Employee time theft: 5 actions to prevent it

Employee time theft occurs when an employee gets paid for work he or she did not do. Can you prevent it? Not entirely, but you can mitigate it. IF it’s happening in your restaurant, that means it has been allowed to happen. Just like any other process that needs to be followed in your store, recording employee time is a policy that must be communicated and documented.

So, what can you do?

  1. Make sure there is a formal policy regarding recording time and that it is documented.
  2. This policy needs to be communicated to all employees via formal dissemination of published rules and a crew meeting to review.
  3. Employees should be required to sign acknowledgment of receipt and review of the policies to maintain employment.
  4. While this list is not all- inclusive, here are some of the more important topics regarding limitations on time recording that need to be covered in the policy:

a. It is the employee’s responsibility to clock themselves in and out. No one may clock another employee in. While it may be clear to you that it’s not ok to clock in a late coworker who has not arrived it, it may not be obvious to your team members.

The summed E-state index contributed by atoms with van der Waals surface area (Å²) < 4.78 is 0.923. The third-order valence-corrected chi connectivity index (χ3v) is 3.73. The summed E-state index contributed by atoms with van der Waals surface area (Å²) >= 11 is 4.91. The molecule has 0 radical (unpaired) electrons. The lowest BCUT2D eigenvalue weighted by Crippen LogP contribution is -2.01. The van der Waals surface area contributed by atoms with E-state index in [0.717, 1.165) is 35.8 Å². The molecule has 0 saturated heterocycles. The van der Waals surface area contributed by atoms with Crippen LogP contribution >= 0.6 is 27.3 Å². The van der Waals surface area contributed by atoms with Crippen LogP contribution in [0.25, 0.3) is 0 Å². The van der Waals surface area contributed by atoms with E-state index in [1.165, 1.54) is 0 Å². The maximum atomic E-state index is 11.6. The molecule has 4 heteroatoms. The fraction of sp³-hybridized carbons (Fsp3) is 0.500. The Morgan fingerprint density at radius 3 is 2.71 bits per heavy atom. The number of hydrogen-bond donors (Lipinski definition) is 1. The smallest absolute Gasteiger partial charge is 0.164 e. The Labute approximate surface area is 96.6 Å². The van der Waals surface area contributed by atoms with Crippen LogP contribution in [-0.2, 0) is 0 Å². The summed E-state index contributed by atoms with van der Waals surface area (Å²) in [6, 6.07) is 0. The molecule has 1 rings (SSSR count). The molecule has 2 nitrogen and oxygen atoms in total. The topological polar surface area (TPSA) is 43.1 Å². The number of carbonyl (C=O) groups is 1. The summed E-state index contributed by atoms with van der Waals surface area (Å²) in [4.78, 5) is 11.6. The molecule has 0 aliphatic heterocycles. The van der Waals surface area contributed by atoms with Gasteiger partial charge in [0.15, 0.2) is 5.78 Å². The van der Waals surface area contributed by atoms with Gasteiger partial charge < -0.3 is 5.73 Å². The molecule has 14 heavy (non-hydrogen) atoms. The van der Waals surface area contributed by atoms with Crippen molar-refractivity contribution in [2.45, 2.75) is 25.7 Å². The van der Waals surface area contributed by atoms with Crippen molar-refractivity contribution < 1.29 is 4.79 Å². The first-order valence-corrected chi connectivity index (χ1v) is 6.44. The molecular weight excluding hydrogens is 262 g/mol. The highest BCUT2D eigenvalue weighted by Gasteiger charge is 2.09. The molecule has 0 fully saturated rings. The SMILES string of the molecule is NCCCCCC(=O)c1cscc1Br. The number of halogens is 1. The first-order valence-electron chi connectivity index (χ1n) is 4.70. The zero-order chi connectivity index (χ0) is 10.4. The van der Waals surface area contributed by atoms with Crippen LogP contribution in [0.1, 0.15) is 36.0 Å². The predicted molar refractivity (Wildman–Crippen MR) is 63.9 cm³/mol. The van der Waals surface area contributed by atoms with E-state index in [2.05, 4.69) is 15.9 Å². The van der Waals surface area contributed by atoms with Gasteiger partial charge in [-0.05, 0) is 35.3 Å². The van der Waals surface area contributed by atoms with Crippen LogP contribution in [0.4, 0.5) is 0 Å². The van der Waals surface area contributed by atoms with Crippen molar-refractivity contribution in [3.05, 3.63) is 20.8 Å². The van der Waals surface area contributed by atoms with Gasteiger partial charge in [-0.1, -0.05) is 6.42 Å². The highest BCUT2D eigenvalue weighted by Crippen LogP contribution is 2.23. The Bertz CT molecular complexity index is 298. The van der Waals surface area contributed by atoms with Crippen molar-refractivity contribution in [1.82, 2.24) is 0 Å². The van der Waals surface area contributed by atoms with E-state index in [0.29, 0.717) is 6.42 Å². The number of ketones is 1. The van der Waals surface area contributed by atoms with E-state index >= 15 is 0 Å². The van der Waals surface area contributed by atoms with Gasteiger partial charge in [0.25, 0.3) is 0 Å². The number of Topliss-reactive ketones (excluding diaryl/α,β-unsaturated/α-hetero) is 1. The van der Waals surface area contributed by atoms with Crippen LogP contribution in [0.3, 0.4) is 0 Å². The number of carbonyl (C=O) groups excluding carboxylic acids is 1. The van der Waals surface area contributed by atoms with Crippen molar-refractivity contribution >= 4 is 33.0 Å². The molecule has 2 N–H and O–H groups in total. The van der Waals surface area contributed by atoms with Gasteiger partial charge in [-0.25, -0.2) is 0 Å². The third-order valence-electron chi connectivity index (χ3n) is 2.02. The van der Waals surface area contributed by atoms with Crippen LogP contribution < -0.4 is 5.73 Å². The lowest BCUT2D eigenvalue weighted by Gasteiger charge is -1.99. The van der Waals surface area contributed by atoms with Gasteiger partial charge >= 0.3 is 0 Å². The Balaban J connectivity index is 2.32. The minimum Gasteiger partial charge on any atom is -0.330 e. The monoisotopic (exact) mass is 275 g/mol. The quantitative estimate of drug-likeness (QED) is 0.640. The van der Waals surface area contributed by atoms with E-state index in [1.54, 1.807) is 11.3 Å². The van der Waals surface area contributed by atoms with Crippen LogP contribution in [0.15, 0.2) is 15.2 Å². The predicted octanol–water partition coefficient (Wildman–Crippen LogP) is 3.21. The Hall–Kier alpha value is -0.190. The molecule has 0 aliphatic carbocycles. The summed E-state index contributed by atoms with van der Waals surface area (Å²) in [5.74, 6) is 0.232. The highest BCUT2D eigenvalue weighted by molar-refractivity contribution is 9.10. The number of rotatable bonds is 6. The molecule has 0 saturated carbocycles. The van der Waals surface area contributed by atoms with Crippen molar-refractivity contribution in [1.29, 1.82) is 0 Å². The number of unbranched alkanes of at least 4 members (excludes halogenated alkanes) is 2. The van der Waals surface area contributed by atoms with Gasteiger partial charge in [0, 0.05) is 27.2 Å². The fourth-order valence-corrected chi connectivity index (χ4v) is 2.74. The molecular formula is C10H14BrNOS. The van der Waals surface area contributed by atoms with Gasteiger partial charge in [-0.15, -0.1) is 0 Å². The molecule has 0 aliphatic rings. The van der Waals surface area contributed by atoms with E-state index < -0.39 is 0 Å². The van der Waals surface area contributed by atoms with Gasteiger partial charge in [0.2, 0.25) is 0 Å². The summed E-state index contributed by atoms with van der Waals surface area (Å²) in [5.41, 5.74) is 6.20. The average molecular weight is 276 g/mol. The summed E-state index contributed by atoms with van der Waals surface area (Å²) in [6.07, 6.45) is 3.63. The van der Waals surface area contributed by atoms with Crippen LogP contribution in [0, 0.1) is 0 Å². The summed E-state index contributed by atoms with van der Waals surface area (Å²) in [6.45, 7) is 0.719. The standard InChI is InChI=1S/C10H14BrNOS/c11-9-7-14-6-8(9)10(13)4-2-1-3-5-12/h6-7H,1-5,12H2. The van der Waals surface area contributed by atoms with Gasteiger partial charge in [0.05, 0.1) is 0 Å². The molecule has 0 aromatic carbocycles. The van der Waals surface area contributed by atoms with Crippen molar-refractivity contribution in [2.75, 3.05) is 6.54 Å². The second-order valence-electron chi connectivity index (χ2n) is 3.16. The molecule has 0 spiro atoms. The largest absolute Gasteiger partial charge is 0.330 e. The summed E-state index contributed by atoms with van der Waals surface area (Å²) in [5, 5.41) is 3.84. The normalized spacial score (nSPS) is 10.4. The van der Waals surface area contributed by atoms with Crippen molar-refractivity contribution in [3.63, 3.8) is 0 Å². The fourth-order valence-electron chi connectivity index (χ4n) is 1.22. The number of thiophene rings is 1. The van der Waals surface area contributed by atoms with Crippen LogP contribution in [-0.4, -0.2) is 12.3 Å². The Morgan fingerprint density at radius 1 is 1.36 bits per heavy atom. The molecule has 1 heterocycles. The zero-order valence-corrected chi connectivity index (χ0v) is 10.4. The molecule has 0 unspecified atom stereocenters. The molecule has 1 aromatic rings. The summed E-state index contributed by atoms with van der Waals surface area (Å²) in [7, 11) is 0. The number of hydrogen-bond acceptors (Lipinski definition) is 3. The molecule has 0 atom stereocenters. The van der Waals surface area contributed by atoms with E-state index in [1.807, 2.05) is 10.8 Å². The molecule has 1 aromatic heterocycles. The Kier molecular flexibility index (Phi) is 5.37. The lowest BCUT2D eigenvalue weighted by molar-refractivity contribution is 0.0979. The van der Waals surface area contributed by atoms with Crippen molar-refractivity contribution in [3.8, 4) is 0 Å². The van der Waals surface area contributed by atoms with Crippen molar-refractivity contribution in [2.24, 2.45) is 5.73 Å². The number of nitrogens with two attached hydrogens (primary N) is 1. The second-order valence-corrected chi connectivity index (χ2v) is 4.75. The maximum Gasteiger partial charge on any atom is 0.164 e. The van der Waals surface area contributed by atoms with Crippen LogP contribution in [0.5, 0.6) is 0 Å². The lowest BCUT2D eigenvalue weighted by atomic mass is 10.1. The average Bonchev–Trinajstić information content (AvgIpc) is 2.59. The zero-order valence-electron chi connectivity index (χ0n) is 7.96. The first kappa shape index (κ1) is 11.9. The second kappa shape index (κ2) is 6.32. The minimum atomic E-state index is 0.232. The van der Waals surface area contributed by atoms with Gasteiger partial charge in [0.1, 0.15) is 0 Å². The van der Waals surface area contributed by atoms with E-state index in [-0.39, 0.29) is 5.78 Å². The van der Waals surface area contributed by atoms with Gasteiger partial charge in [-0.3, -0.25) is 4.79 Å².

b. If an employee fails to clock in or out, the store manager should be the only one who can change it in the POS system.

c. Daily break periods (meal, other) should be provided in compliance with any state laws but clearly defined in number of minutes and quantity as part of the verbiage.

d. Clear description that employees that are clocked in are not to have their cell phones on them during their clocked in time. They should only be allowed to use them during the prescribed breaks.

e. Extensive socializing with other team members or customers during working shifts will not be tolerated.

f. As has been discussed in previous posts, acknowledge that management has the right to conduct video surveillance of the interior working areas and parking lots of the restaurant to ensure safety and compliance.

5. Finally, a clear plan of the next steps of action if the employee is caught violating any of the procedures. Some examples might be:

a. Disciplinary action- additional days not scheduled;
b. Suspension pending Termination;
c. Termination; and
d. Legal Action.

Taking these steps will let employees know that you are watching, and that it is a critical issue. Asking them questions about their time will also let them know that you are reviewing their time records, which will naturally result in employees taking fewer risks with stealing time.   You need to review the data that is available and start analyzing it to make decisions that will have a positive impact on your bottom line.